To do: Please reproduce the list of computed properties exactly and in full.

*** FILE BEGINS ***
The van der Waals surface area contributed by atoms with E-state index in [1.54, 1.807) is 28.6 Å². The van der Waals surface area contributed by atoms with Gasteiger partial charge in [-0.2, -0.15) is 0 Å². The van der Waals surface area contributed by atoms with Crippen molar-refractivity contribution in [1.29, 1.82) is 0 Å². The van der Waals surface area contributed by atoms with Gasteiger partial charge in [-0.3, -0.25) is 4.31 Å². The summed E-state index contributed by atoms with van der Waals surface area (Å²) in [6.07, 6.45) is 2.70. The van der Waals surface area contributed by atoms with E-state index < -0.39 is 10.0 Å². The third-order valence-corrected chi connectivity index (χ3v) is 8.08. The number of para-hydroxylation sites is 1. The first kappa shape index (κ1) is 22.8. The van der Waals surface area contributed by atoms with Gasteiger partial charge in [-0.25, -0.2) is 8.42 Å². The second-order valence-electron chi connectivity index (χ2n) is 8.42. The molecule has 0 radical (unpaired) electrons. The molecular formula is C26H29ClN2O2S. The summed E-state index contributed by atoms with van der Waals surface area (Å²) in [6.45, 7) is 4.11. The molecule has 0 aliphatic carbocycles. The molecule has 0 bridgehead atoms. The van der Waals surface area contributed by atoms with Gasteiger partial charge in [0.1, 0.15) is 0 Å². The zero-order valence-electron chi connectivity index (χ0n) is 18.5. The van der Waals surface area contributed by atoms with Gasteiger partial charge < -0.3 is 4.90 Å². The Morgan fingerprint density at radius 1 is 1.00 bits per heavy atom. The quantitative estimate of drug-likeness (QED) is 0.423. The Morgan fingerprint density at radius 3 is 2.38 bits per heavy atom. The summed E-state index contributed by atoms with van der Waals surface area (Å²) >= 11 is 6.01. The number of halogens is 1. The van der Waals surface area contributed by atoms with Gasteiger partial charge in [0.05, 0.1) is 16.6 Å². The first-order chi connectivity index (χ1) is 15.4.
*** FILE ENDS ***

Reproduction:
The van der Waals surface area contributed by atoms with E-state index in [1.54, 1.807) is 28.6 Å². The van der Waals surface area contributed by atoms with Gasteiger partial charge in [-0.2, -0.15) is 0 Å². The van der Waals surface area contributed by atoms with Crippen molar-refractivity contribution in [1.29, 1.82) is 0 Å². The van der Waals surface area contributed by atoms with Gasteiger partial charge in [-0.3, -0.25) is 4.31 Å². The summed E-state index contributed by atoms with van der Waals surface area (Å²) in [6.07, 6.45) is 2.70. The van der Waals surface area contributed by atoms with E-state index < -0.39 is 10.0 Å². The third-order valence-corrected chi connectivity index (χ3v) is 8.08. The number of para-hydroxylation sites is 1. The first kappa shape index (κ1) is 22.8. The van der Waals surface area contributed by atoms with Gasteiger partial charge in [-0.25, -0.2) is 8.42 Å². The second-order valence-electron chi connectivity index (χ2n) is 8.42. The molecule has 0 radical (unpaired) electrons. The molecular formula is C26H29ClN2O2S. The summed E-state index contributed by atoms with van der Waals surface area (Å²) in [6.45, 7) is 4.11. The molecule has 0 aliphatic carbocycles. The molecule has 0 bridgehead atoms. The van der Waals surface area contributed by atoms with Gasteiger partial charge in [0.1, 0.15) is 0 Å². The zero-order valence-electron chi connectivity index (χ0n) is 18.5. The van der Waals surface area contributed by atoms with Gasteiger partial charge < -0.3 is 4.90 Å². The Morgan fingerprint density at radius 1 is 1.00 bits per heavy atom. The quantitative estimate of drug-likeness (QED) is 0.423. The Morgan fingerprint density at radius 3 is 2.38 bits per heavy atom. The summed E-state index contributed by atoms with van der Waals surface area (Å²) >= 11 is 6.01. The number of halogens is 1. The van der Waals surface area contributed by atoms with Gasteiger partial charge in [0.05, 0.1) is 16.6 Å². The first-order chi connectivity index (χ1) is 15.4.